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NCJ Number: 195548 Find in a Library
Title: Protective Functions of Family Relationships and School Factors on the Deviant Behavior of Adolescent Boys and Girls: Reducing the Impact of Risky Friendships
Journal: Youth & Society  Volume:33  Issue:4  Dated:June 2002  Pages:515-544
Author(s): Robert Crosnoe; Kristan G. Erickson; Sanford M. Dornbusch
Date Published: June 2002
Page Count: 30
Sponsoring Agency: Stanford Ctr on Adolescence
Stanford, CA 94305
William T. Grant Foundation
New York, NY 10022
Publisher: http://www.sagepub.com 
Type: Report (Study/Research)
Format: Article
Language: English
Country: United States of America
Annotation: This study focused on gender differences in risk and protective factors on adolescent deviant behavior.
Abstract: Five types of problem behavior were investigated for adolescent boys and girls: delinquency and the use of tobacco, alcohol, marijuana, and other illegal drugs. The relations between risk, protection, and each form of adolescent deviance were examined over a 1 year period. Survey data were collected in nine high schools in California and Wisconsin from the fall of 1987 through the spring of 1990. Two questionnaires per school year were given to students. Approximately 80 percent of the students in each school participated. Results showed that, contrary to expectations, the gender groups did not differ markedly in their level of risk. Boys had more delinquent friends, but the friendship groups of boys and girls did not differ significantly in the use of tobacco, alcohol, marijuana, or other drugs. As expected, boys and girls differed in their levels of protection and deviance. Adolescents who had positive relations with parents and teachers and who had strong commitments to achievement generally exhibited fewer behavioral problems. In general, school factors were consistently more protective among boys and girls than were family factors. Family factors had few consistent effects on adolescent friendships and behavior, and occasionally increased adolescent vulnerability to negative friendship environments. The use of a longitudinal design and the use of actual reports by friends increase confidence in the conclusion that various individual and interpersonal factors related to the family and the school can reduce deviance and the influence of deviant friends for both adolescent boys and girls. 3 figures, 4 tables, 66 references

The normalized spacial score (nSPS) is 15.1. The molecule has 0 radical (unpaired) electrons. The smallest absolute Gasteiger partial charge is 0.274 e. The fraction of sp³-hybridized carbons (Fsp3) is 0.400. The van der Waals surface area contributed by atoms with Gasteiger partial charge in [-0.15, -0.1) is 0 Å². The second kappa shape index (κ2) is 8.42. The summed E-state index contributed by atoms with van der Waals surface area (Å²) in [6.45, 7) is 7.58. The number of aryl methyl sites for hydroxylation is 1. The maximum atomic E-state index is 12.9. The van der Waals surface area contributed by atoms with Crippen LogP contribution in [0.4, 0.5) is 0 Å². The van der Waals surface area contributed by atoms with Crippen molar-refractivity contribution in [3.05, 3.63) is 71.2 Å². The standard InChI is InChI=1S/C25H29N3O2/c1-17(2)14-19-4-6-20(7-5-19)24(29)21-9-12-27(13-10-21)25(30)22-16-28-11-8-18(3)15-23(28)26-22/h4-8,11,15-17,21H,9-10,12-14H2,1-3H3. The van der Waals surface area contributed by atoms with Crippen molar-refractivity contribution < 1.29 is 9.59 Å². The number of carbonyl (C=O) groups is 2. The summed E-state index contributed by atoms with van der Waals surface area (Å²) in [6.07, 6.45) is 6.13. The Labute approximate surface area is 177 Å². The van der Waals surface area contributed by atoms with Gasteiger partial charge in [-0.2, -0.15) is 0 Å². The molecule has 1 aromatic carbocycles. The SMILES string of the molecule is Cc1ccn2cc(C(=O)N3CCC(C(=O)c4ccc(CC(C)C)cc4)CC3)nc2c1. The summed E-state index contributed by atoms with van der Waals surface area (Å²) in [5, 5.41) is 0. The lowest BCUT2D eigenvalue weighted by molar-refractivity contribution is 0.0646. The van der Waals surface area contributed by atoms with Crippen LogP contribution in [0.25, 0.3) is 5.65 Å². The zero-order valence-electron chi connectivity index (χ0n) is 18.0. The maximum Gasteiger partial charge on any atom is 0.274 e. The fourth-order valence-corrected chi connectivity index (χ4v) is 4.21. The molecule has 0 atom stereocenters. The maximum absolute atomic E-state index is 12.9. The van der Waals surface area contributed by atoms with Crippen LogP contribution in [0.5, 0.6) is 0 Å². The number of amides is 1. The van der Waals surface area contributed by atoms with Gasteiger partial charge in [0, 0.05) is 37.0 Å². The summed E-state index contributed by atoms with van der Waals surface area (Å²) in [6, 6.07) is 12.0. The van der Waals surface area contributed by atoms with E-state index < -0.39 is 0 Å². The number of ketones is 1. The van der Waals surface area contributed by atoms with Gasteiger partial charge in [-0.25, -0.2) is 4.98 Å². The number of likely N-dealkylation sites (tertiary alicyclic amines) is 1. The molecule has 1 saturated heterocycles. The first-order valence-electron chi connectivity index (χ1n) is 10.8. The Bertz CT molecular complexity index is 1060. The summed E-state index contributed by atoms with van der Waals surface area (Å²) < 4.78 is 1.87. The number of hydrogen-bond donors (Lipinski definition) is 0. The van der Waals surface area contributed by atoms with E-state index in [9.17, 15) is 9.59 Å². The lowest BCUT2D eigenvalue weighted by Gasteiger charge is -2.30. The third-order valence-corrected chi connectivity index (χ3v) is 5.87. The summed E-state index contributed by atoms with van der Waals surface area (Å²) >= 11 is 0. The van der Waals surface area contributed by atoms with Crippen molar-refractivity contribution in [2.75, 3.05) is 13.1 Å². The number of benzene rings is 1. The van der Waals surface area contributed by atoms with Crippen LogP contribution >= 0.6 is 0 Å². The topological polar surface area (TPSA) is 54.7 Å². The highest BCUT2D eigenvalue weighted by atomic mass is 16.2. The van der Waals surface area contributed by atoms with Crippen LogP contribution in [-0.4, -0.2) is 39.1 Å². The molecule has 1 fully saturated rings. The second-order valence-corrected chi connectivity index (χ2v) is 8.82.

Main Term(s): Juvenile delinquency factors; Male female juvenile offender comparisons
Index Term(s): Environmental influences; Juvenile delinquency research; Juvenile drug use; Juvenile educational background; Juvenile offender attitudes; Parental attitudes
To cite this abstract, use the following link:
http://www.ncjrs.gov/App/publications/abstract.aspx?ID=195548

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